When a PRIMARY KEY constraint is disabled, all associated FOREIGN KEY constraints are also disabled. This is the equivalent of setting the NOCHECK CONSTRAINT option on the constraint.
You must have ALTER or CONTROL permissions on the referenced tables.
If a CASCADE UPDATE or DELETE action is declared on a foreign key reference and that reference is disabled, any updates or delete statements that would cause the constraint to propagate the modification to the referencing table fail.
Duplicate values may be accidentally added to a table while the PRIMARY KEY or UNIQUE index is disabled or, in a SQL Server upgrade, by the change that caused the index to become disabled. You must manually correct the duplicate rows before the index can be successfully enabled. The following resolutions are possible:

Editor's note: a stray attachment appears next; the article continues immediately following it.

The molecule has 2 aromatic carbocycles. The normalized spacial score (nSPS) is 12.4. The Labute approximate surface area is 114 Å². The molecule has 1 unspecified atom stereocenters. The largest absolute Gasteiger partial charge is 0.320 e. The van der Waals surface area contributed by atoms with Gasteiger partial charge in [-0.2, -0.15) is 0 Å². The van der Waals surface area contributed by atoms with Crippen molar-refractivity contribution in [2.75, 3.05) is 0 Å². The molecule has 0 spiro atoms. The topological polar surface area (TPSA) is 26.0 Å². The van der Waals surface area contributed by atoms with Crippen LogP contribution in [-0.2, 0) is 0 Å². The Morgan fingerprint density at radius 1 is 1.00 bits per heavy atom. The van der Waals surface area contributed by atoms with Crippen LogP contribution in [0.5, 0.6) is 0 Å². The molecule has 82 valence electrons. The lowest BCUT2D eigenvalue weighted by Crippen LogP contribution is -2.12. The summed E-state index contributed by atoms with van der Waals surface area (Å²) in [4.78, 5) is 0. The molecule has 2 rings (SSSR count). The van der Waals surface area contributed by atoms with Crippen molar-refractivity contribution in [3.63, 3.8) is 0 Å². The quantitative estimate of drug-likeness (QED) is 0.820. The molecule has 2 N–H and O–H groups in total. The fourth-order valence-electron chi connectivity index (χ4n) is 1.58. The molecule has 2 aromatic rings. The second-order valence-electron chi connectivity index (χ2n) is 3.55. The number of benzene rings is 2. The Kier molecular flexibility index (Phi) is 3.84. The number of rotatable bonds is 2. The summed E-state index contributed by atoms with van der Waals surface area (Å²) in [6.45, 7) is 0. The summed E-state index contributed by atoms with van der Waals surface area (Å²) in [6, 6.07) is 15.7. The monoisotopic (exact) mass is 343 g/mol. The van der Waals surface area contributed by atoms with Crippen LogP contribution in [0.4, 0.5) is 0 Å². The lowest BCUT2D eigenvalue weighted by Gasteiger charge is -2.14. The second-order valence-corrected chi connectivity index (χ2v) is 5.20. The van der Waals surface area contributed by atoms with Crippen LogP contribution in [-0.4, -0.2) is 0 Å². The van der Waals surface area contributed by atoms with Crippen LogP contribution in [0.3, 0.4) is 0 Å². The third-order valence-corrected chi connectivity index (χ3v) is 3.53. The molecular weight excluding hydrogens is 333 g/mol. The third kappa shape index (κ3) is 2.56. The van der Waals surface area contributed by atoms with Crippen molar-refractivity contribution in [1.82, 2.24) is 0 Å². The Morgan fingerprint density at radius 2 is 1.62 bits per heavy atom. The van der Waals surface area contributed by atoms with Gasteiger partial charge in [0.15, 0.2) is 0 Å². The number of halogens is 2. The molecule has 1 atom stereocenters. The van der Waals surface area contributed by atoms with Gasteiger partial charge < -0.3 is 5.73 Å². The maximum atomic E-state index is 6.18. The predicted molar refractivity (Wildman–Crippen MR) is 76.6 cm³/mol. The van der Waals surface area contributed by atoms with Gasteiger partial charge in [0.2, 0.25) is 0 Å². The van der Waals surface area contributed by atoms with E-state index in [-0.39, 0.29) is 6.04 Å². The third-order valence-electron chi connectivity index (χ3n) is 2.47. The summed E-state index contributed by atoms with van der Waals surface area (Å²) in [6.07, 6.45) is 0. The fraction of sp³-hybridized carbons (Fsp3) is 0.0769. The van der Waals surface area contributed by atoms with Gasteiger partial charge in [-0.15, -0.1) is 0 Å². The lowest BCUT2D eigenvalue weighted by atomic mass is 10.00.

Manually remove or change the duplicate values.
If the UNIQUE index was not created as the result of creating a UNIQUE constraint, use CREATE INDEX WITH DROP_EXISTING to re-create the index without specifying UNIQUE.
If the index was created as a byproduct of a PRIMARY KEY or UNIQUE constraint, you must drop the constraint. The index is then dropped. For a PRIMARY KEY constraint, any FOREIGN KEY constraints must also be dropped.
FOREIGN KEY and CHECK constraints that are disabled are marked is_not_trusted.These are viewable in the sys.check_constraints and sys.foreign_keys catalog views. This means that the constraint is no longer being verified by the system for all rows of the table. Even when you re-enable the constraint, it will not reverify the existing rows against the table unless you specify the WITH CHECK option of ALTER TABLE. Specifying WITH CHECK marks the constraint as trusted again.